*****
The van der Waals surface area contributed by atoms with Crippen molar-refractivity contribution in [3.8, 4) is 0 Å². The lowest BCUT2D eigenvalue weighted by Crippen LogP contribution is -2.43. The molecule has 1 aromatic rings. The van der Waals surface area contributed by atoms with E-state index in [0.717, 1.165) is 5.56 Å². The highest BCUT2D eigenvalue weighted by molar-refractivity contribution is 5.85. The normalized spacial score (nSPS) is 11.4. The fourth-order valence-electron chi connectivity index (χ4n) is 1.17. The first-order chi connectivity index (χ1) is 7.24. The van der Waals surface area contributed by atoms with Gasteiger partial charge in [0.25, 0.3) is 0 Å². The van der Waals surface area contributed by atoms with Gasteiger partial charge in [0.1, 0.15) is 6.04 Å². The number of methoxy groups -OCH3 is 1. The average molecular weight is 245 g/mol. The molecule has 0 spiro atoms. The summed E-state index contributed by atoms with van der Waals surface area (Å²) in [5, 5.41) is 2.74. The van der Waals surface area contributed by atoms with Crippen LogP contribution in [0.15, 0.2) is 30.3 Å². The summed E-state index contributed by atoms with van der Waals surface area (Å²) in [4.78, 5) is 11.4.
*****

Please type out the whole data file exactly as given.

The van der Waals surface area contributed by atoms with Crippen molar-refractivity contribution in [3.8, 4) is 0 Å². The lowest BCUT2D eigenvalue weighted by Crippen LogP contribution is -2.43. The molecule has 1 aromatic rings. The van der Waals surface area contributed by atoms with E-state index in [0.717, 1.165) is 5.56 Å². The highest BCUT2D eigenvalue weighted by molar-refractivity contribution is 5.85. The normalized spacial score (nSPS) is 11.4. The fourth-order valence-electron chi connectivity index (χ4n) is 1.17. The first-order chi connectivity index (χ1) is 7.24. The van der Waals surface area contributed by atoms with Gasteiger partial charge in [0.25, 0.3) is 0 Å². The van der Waals surface area contributed by atoms with Gasteiger partial charge in [0.1, 0.15) is 6.04 Å². The number of methoxy groups -OCH3 is 1. The average molecular weight is 245 g/mol. The molecule has 0 spiro atoms. The summed E-state index contributed by atoms with van der Waals surface area (Å²) in [5, 5.41) is 2.74. The van der Waals surface area contributed by atoms with Crippen LogP contribution in [0.15, 0.2) is 30.3 Å². The summed E-state index contributed by atoms with van der Waals surface area (Å²) in [4.78, 5) is 11.4.